Global Health Leaders Should Use Zika Epidemic As Opportunity To Invest In Women’s Health Infrastructure
The Guardian: Zika: Let’s give women the contraception they so desperately want
Grace Tillyard, director of communications and outreach for Innovating Health International in Haiti, and Vincent DeGennaro Jr., president of Innovating Health International in Haiti and assistant professor in the Division of Infectious Diseases and Global Medicine at the University of Florida College of Medicine
“…Declaring contraception as the cheapest and most effective way to deal with the [Zika epidemic] would be a bold step towards lobbying all governments in the [Latin America] region to expand these much-needed services. In addition, contraception in low- and middle-income countries results in better birth-spacing, reduced maternal mortality and infant mortality, and advances in the socioeconomic status of women. The Zika crisis, like abstinence-based teachings for HIV prevention, is a missed opportunity to invest in women’s health infrastructure, where ideology trumps public health and financial logic in Latin America and the Caribbean. Transnational public health authorities, like the CDC and WHO, are allowing politics with antipathy to women’s reproductive health to pollute public health logic, forcing countries to commit ineffective funds and set a standard that leaves women behind. Will we let yet another crisis go by without addressing reproductive health services for half our population?” (11/20).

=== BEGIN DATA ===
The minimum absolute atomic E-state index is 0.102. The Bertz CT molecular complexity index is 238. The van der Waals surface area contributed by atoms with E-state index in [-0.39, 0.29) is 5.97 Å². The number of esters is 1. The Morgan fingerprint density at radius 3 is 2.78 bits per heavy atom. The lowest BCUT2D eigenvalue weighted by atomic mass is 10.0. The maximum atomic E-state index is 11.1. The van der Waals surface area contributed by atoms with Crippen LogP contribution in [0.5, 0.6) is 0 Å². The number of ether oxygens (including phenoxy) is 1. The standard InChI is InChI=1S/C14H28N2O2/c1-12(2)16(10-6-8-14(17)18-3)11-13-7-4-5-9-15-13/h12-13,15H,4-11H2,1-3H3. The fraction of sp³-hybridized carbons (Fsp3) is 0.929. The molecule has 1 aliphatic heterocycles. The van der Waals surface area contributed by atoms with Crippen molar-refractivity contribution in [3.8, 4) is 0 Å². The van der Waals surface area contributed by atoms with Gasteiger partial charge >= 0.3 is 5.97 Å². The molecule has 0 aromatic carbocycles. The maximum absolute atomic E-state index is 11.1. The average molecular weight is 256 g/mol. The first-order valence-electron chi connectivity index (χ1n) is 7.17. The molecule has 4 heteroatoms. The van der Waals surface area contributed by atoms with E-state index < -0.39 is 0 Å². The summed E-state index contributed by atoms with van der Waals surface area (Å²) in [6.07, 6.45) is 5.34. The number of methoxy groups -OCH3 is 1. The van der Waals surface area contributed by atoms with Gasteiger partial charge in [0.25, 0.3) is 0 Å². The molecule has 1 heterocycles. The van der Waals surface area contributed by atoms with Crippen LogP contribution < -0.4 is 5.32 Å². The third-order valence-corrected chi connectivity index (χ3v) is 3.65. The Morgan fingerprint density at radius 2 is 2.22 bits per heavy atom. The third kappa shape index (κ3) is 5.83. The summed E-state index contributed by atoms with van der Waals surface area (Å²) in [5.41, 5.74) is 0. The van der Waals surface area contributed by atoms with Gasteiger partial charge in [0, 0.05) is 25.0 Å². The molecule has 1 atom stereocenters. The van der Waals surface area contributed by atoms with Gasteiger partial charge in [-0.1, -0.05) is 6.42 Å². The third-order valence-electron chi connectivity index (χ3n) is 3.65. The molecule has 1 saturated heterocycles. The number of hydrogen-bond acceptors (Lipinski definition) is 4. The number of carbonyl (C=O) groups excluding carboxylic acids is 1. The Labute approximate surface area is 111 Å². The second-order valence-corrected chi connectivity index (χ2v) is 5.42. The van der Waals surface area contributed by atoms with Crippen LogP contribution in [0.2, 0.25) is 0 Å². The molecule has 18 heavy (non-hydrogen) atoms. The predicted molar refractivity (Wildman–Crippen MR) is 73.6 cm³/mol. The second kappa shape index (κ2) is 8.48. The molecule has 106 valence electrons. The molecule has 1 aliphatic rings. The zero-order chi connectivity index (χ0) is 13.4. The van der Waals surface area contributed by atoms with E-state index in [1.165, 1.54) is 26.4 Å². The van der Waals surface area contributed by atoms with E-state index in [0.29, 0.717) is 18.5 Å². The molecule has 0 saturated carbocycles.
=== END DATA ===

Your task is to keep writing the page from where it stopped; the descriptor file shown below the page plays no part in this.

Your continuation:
The KFF Daily Global Health Policy Report summarized news and information on global health policy from hundreds of sources, from May 2009 through December 2020. All summaries are archived and available via search.